In addition, the AU and its Council need to develop a concrete strategy for dealing with continuing violence in the course of negotiations. The Constitutive Act gives these bodies the power to directly intervene in member states where there is serious threat to legitimate order and a need to restore peace and stability. The means and method of implementation of this power is left to the AU under the law, but could include the deployment of peacekeeping forces.

I would argue that the Sudan crisis warranted direct intervention.

This is not to downplay the crucial role that the AU and the Council played in helping to resolve the Sudan political crisis. Indeed, the role played by the regional body underscores the importance of its legal order and institutions in conflict resolution in Africa.

Its success in this respect will instil confidence among member states. It will also bolster the AU’s image as an effective and efficient organisation on the international stage.The Conversation

Femi Amao, Senior Lecturer, University of Sussex

This article is republished from The Conversation under a Creative Commons license. Read the original article.

Côte d’Ivoire: Béoumi: Traditional leaders launch a caravan for peace

.. DEMOCRATIC PARTICIPATION ..

An article from L’intelligent d’Abidjan (translation by CPNN)

Several months after the inter-communal crisis in the department of Béoumi, chiefs and traditional chiefs, members of the Chamber of Kings and Traditional Chiefs of Côte d’Ivoire and the Royal Court of Sakassou began Wednesday, August 14, 2019, an awareness campaign for the culture of peace and cohesion in this department.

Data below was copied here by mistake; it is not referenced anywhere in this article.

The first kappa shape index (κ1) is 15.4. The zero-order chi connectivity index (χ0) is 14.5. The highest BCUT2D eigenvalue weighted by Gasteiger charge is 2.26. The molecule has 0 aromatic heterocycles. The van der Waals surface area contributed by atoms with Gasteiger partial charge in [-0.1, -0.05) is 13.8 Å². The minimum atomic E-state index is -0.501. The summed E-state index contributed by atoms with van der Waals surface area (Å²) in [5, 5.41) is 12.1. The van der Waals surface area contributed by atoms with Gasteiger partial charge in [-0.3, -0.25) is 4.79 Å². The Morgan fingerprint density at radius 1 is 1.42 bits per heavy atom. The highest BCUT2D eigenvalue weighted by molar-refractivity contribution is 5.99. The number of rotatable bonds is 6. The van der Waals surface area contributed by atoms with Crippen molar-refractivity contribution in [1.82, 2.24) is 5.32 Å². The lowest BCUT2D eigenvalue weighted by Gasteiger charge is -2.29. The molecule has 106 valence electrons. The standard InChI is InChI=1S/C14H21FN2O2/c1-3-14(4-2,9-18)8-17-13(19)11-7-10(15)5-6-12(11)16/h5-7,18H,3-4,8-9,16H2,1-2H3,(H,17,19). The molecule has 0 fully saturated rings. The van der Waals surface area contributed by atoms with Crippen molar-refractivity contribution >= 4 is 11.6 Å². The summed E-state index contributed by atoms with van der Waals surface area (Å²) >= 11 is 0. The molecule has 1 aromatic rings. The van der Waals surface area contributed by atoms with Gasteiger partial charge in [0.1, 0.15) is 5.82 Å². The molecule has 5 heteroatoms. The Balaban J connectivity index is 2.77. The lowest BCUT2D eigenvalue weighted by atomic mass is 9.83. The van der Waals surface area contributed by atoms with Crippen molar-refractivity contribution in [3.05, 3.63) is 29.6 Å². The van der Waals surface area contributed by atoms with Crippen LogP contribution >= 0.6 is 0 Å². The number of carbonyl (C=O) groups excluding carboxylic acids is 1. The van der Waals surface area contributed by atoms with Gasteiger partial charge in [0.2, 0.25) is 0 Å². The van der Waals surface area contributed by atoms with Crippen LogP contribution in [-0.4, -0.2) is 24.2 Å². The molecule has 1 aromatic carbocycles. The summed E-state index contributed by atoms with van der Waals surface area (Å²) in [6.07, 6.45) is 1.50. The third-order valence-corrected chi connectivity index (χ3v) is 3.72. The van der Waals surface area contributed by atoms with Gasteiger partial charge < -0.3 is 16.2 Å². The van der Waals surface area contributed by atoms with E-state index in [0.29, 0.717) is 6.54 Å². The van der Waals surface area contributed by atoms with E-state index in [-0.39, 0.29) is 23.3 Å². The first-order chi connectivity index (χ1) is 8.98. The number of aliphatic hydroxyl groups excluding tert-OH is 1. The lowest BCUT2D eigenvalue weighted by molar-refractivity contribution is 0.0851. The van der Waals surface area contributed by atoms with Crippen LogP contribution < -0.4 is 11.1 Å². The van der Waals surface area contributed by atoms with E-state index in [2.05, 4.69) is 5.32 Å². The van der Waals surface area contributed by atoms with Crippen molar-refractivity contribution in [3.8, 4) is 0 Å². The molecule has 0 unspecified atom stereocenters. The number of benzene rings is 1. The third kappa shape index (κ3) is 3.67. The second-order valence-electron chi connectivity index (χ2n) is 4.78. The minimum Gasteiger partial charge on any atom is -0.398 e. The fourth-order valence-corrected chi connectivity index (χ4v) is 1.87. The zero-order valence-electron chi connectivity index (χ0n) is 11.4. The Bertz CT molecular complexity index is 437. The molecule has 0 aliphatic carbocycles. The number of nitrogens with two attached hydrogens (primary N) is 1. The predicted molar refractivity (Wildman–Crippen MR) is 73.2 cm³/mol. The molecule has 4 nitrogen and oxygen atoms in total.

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(Click here for the original French version.)

Questions for this article:

How important is community development for a culture of peace?

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“We will go to all villages in the department of Béoumi to promote peace, rally, harmony and unity around the values ​​that unite us all,” said the head of this mission Nanan N’goran Koffi 2, also president Regional Chamber of Kings and Traditional Chiefs of Côte d’Ivoire. The launch of this campaign was later marked by a meeting with the heads of villages and Muslim guides of the department of Béoumi at the residence of the chief canton Kondéh in this city. At the kondêh chieftaincy and Muslim guides, Nanan N’goran Koffi 2, urged them to join this campaign which will last until October 5. Faced with the immensity of the task, he calls for the awareness of all. “We must bring our people together to eliminate the feelings of hatred and pride and to engage resolutely on the path of peace”, explained Nanan N’goran Koffi 2.